BosWash

BosWash

[baws-wosh, -wawsh, bos-]

BosWash (also referred to as BoWash, BosNYwash, the Northeast Corridor, the BosWash Corridor, or simply the Northeast megalopolis) is a group of metropolitan areas in the northeastern United States, extending from Boston, Massachusetts, to Washington, D.C., including Manchester, New Hampshire; Worcester, Massachusetts; Springfield, Massachusetts; Providence, Rhode Island; Hartford, New Haven and Stamford, Connecticut; New York City; Camden, Jersey City and Newark, New Jersey; Philadelphia, Pennsylvania; Wilmington, Delaware; and Baltimore, Maryland. The geographic trend was first identified in French geographer Jean Gottmann's book Megalopolis: The Urbanized Northeastern Seaboard of the United States (1961).

Taking into account the adjacent localities as well as the main cities, the area stretching from Lewiston, Maine to Fredericksburg, Virginia is essentially a contiguously inhabited corridor that is home to more than 55 million people (based on 2006 population estimates). Were this region a separate country, it would be the 24th most-populous in the world, almost that of the United Kingdom or Italy.

According to Gottmann, BosWash "provides the whole of America with so many essential services, of the sort a community used to obtain in its 'downtown' section, that it may well deserve the nickname of Main Street of the nation." He identified two other megalopolises in the U.S. – ChiPitts and SanSan – but these terms did not achieve wide use.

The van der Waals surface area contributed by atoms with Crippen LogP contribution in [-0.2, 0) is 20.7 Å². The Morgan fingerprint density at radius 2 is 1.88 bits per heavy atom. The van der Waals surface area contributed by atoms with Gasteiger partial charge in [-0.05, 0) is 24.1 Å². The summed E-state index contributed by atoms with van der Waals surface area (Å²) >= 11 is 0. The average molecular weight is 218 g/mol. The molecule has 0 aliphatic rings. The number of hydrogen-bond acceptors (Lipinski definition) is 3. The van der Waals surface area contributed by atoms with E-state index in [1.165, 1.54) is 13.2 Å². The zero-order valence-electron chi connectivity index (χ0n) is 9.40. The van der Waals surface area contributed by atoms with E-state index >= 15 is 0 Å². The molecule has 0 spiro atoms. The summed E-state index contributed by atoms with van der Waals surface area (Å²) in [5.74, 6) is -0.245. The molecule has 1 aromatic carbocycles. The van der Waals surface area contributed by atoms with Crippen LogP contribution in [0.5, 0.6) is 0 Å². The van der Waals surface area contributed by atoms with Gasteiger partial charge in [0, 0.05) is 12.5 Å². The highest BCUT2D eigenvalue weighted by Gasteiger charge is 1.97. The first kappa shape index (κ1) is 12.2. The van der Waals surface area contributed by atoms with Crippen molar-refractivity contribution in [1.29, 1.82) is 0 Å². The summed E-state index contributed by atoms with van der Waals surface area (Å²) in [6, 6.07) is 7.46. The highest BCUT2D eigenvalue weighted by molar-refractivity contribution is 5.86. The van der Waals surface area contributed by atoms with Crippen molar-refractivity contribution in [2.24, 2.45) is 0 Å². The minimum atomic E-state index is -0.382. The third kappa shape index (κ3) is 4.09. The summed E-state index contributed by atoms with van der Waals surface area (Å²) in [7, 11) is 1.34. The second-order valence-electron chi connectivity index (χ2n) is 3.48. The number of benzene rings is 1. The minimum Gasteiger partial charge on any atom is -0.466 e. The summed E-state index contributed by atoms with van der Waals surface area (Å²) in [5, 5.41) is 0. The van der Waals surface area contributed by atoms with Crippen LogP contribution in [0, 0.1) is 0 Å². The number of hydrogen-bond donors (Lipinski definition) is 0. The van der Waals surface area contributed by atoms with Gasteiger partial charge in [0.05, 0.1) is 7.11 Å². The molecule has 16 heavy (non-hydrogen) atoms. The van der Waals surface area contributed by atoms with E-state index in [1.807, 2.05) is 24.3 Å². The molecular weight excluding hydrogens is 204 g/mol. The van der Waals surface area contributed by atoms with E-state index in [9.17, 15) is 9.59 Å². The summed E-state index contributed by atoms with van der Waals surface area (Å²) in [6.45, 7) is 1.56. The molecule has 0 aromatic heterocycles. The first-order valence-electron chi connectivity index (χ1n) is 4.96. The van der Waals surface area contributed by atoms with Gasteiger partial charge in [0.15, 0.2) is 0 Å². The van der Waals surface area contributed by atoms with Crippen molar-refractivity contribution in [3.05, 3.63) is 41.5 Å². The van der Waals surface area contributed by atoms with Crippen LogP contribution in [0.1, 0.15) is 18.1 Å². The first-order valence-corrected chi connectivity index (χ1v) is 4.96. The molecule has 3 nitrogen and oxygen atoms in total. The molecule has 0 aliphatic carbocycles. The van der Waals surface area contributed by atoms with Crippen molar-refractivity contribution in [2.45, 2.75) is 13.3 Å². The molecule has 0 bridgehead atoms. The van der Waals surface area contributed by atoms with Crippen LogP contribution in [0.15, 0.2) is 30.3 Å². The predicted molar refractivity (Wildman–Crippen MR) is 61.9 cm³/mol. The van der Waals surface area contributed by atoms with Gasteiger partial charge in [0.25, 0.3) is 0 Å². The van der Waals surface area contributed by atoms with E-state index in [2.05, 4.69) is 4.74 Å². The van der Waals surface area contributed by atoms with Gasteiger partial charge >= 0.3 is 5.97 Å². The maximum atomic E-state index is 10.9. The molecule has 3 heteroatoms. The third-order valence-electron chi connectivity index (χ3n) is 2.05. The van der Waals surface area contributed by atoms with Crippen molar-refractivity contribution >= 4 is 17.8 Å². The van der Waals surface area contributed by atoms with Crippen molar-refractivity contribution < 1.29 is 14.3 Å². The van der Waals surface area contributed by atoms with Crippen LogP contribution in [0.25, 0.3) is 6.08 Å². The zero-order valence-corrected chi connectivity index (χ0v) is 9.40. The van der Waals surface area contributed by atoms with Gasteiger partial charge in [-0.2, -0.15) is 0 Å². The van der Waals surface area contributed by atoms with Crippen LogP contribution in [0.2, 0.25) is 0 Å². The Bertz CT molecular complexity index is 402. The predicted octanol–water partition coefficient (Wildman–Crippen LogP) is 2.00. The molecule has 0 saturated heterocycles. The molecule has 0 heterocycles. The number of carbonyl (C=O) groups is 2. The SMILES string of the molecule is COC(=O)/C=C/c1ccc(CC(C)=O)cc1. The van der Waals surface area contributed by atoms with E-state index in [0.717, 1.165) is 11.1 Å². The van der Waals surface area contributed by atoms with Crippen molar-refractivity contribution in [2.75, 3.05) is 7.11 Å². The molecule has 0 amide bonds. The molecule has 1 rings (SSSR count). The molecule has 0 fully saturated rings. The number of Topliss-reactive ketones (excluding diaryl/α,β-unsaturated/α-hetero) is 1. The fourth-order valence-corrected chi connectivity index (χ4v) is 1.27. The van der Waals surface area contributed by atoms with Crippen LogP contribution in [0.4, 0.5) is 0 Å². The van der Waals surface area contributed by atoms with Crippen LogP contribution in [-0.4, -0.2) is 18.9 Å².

In an attempt to update Gottmann's work with current trends, Virginia Tech's Metropolitan Institute outlined a "Northeast" megapolitan area extending beyond Boston and Washington, past Portland, Maine and Richmond, Virginia, and describes it as one of ten such areas in the United States.

Extent

BosWash extends from extreme southern Maine and New Hampshire south to Northern Virginia, and incorporates a large portion of suburban Washington, D.C. (including Alexandria and Arlington).

Demographics

It has a population of 55 million, or 18 percent of the population of the United States (living on only 3% of the nation's land) and about 0.8 percent of the world population. The region has three global cities (New York City, Washington, and Boston), two developing global cities (Philadelphia and Baltimore), and four of the world's 70 largest metropolitan areas (New York, Boston, Philadelphia, and Baltimore-Washington). Over the next generation, the region will add 18 million new residents.

Economy

The region accounts for 20% of the U.S. Gross Domestic Product. Were the region a separate country, it would rank either as the 4th (nominal) or 5th (purchasing power parity) largest economy in the world. The region is home to the New York Stock Exchange and NASDAQ, the White House and United States Capitol, the UN Headquarters, the headquarters of ABC, NBC, CBS, FOX, the New York Times Company, and The Washington Post. The headquarters of many major financial companies – such as State Street, Citigroup, and Fidelity – are located within the region, which is home to 54 of the Fortune Global 500 companies. The region is also the center of the global hedge fund industry, with 47.9% of $2.48 trillion of hedge fund assets being managed in its cities and suburbs.